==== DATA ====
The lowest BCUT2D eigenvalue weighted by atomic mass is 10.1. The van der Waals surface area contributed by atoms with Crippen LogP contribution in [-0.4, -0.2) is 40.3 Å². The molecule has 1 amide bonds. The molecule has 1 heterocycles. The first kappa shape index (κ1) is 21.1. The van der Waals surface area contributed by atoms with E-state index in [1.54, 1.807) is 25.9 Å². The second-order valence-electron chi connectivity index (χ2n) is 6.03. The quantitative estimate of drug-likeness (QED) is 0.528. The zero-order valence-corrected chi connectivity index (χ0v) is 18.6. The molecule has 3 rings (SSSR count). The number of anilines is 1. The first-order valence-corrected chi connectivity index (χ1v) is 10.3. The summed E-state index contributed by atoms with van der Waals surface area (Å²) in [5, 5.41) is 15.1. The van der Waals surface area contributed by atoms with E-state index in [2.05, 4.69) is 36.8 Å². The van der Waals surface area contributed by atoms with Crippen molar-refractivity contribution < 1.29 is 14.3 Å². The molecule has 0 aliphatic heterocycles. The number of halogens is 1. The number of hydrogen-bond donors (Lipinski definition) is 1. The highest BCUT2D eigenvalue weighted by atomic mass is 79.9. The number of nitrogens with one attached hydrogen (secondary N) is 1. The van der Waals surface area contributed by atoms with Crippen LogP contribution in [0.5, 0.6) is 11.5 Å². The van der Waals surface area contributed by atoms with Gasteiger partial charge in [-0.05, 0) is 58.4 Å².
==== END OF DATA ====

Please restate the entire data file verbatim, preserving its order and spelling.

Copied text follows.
The lowest BCUT2D eigenvalue weighted by atomic mass is 10.1. The van der Waals surface area contributed by atoms with Crippen LogP contribution in [-0.4, -0.2) is 40.3 Å². The molecule has 1 amide bonds. The molecule has 1 heterocycles. The first kappa shape index (κ1) is 21.1. The van der Waals surface area contributed by atoms with E-state index in [1.54, 1.807) is 25.9 Å². The second-order valence-electron chi connectivity index (χ2n) is 6.03. The quantitative estimate of drug-likeness (QED) is 0.528. The zero-order valence-corrected chi connectivity index (χ0v) is 18.6. The molecule has 3 rings (SSSR count). The number of anilines is 1. The first-order valence-corrected chi connectivity index (χ1v) is 10.3. The summed E-state index contributed by atoms with van der Waals surface area (Å²) in [5, 5.41) is 15.1. The van der Waals surface area contributed by atoms with E-state index in [2.05, 4.69) is 36.8 Å². The van der Waals surface area contributed by atoms with Crippen molar-refractivity contribution < 1.29 is 14.3 Å². The molecule has 0 aliphatic heterocycles. The number of halogens is 1. The number of hydrogen-bond donors (Lipinski definition) is 1. The highest BCUT2D eigenvalue weighted by atomic mass is 79.9. The number of nitrogens with one attached hydrogen (secondary N) is 1. The van der Waals surface area contributed by atoms with Crippen LogP contribution in [0.5, 0.6) is 11.5 Å². The van der Waals surface area contributed by atoms with Gasteiger partial charge in [-0.05, 0) is 58.4 Å².